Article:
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Bundle branch block
Pulseless electrical activity
Atrioventricular nodal reentrant tachycardia (AVNRT)
Premature atrial contraction
Long QT syndrome and Torsade de pointes
Premature ventricular contraction
Coronary steal syndrome
Coarctation of the aorta
Polycystic kidney disease
Renal artery stenosis
Peripheral artery disease
Subclavian steal syndrome
Superior mesenteric artery syndrome
Human herpesvirus 8 (Kaposi sarcoma)
Chronic venous insufficiency
Deep vein thrombosis
Acyanotic congenital heart defects: Pathology review
Aortic dissections and aneurysms: Pathology review
Atherosclerosis and arteriosclerosis: Pathology review
Cardiac and vascular tumors: Pathology review
Cardiomyopathies: Pathology review
Coronary artery disease: Pathology review
Cyanotic congenital heart defects: Pathology review
Dyslipidemias: Pathology review
Endocarditis: Pathology review
Heart blocks: Pathology review
Heart failure: Pathology review
Hypertension: Pathology review
Pericardial disease: Pathology review
Peripheral artery disease: Pathology review
Shock: Pathology review
Supraventricular arrhythmias: Pathology review
Valvular heart disease: Pathology review
Vasculitis: Pathology review
Ventricular arrhythmias: Pathology review
Peripheral artery disease
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Vascular refers to the blood vessels, and peripheral means the outer limits or edge of something, which in peripheral vascular disease refers to any vessels that aren’t supplying the heart or the brain, like ones in the legs, arms, or other organs. Peripheral vascular disease happens when one of these arteries becomes narrowed, which reduces blood flow; this often affects the limbs.
Peripheral vascular disease, or PVD, usually involves the arteries, so sometimes it’s also referred to as peripheral artery disease or PAD. PVD is usually caused by a blockage, called organic PVD, that is most commonly created by atherosclerosis. Atherosclerosis is a buildup of lipids and fibrous material just under the inner lining of the blood vessel, called the tunica intima. When plaque builds up, it narrows the artery, which reduces perfusion to whatever tissue it tends to supply; this buildup usually happens over the course of many years. However, the vessel could be blocked by an embolus, which can happen suddenly if a blood clot from some upstream artery lodges in a peripheral artery; this clot would obviously stop blood flow from getting to the tissue the vessel supplies.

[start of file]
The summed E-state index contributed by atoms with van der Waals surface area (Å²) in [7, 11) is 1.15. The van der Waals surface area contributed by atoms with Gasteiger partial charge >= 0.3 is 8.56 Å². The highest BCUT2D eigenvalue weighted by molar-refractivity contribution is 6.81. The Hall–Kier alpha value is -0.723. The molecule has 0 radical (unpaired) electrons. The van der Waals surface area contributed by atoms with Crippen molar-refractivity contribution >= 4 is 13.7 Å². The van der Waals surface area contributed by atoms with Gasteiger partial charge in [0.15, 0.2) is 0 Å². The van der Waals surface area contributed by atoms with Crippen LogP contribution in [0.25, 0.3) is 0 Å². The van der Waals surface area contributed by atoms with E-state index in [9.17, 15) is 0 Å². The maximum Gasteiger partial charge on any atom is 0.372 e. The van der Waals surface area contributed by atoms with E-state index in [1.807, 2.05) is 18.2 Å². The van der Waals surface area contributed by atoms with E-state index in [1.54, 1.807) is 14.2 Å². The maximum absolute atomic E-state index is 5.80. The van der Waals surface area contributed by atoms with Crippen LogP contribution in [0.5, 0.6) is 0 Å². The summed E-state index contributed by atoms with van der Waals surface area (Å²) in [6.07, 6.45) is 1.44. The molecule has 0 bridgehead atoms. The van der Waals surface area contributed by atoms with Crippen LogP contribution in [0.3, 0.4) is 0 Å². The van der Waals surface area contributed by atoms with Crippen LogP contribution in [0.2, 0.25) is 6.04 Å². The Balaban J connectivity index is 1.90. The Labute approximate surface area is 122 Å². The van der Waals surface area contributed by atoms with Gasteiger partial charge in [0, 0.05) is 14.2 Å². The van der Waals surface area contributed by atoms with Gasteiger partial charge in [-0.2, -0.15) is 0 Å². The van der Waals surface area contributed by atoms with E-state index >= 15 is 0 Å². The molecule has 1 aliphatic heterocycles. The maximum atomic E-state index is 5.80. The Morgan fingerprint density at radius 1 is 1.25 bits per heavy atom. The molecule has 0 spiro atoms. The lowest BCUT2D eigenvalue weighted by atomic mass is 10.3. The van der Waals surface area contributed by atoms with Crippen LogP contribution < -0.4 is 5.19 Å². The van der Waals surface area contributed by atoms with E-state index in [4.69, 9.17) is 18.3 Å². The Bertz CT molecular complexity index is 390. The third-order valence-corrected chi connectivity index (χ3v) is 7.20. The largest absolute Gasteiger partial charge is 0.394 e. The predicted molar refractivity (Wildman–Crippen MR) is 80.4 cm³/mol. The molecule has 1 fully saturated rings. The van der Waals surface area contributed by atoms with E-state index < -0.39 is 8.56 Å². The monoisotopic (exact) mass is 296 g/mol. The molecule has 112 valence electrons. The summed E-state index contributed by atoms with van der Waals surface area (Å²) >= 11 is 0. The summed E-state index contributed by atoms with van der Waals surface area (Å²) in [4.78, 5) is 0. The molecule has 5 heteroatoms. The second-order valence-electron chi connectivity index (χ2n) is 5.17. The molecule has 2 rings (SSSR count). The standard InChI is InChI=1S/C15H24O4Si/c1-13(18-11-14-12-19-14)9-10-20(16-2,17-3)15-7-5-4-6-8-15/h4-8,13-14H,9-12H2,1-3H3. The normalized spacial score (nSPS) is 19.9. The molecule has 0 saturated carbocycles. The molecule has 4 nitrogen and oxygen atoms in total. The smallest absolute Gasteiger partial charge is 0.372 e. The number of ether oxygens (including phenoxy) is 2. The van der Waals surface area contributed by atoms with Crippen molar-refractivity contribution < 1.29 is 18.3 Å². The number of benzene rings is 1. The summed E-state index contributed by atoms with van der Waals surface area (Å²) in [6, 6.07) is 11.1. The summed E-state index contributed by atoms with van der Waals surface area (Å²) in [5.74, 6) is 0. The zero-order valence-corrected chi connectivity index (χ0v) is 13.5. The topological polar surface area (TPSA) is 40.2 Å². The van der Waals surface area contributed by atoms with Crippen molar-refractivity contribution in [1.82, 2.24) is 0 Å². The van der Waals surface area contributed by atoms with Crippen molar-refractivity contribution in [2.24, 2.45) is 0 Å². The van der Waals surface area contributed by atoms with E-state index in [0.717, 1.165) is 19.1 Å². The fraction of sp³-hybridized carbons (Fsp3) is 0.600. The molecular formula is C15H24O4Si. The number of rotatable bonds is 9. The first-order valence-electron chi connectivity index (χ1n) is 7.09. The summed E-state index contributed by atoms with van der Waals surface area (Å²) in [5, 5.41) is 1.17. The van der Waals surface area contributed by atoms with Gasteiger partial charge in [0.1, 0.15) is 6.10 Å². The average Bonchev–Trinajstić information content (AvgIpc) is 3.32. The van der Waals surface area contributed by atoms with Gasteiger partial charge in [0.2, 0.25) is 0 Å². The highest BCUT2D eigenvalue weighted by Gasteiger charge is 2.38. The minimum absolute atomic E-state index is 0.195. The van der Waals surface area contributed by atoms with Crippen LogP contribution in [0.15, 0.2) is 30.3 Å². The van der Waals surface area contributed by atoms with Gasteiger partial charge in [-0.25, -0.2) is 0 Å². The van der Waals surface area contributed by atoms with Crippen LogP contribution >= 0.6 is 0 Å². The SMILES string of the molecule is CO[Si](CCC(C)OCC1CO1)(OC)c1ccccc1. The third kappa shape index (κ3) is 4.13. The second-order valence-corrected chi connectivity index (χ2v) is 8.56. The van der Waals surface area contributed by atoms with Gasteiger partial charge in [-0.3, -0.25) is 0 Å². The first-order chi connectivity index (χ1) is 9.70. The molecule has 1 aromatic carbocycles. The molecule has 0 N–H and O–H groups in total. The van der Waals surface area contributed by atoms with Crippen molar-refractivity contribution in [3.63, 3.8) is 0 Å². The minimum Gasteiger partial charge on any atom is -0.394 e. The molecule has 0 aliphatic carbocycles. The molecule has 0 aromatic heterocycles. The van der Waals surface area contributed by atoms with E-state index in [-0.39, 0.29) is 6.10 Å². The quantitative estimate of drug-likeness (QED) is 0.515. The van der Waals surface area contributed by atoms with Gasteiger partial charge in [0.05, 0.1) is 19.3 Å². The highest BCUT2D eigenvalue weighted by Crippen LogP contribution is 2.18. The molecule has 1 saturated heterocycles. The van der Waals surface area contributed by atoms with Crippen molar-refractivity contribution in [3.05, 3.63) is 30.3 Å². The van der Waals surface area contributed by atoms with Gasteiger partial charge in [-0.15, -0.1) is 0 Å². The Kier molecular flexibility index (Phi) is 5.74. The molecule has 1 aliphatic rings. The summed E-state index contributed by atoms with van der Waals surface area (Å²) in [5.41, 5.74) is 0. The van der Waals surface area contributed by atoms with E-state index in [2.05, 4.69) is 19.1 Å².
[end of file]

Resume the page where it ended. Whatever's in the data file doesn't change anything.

Besides organic PVDs, there are also functional PVDs. With functional PVDs, blood vessels stop blood flow by changing diameter, such as with vasospasms, where the vessel constricts and blood flow is reduced. This type of PVD is usually short term, and can come and go.
The arteries supplying the legs are the most commonly affected vessels in peripheral vascular disease. When less blood gets to the muscle tissue in the legs, the tissue receives less oxygen and becomes ischemic. Ischemic cells release adenosine, a type of signaling molecule, which is thought to affect nerves in these areas; this is felt as pain. This pain in the legs is often referred to as claudication. Sometimes, even though blood flow is narrowed with PVD, when a person is at rest, there’s enough of blood to meet the tissue’s demands; thus, people are often asymptomatic during rest.
Peripheral vascular disease or PVD refers to the narrowing of the arteries other than those which supply the heart and the brain. It most commonly affects the legs, but other arteries may also be involved. PVD can be organic, where the narrowing is caused by a blockage, or functional, where the blood vessel is constricted.
PVD causes a reduction in blood flow to the tissue supplied by the artery, resulting in tissue ischemia, gangrene, and necrosis. The classic symptom is leg pain when walking which resolves with rest, known as intermittent claudication. Other symptoms including skin ulcers, bluish skin, cold skin, or poor nail and hair growth may occur in the affected leg. Treatment involves lifestyle changes, medication to reduce clotting, or rarely surgery.
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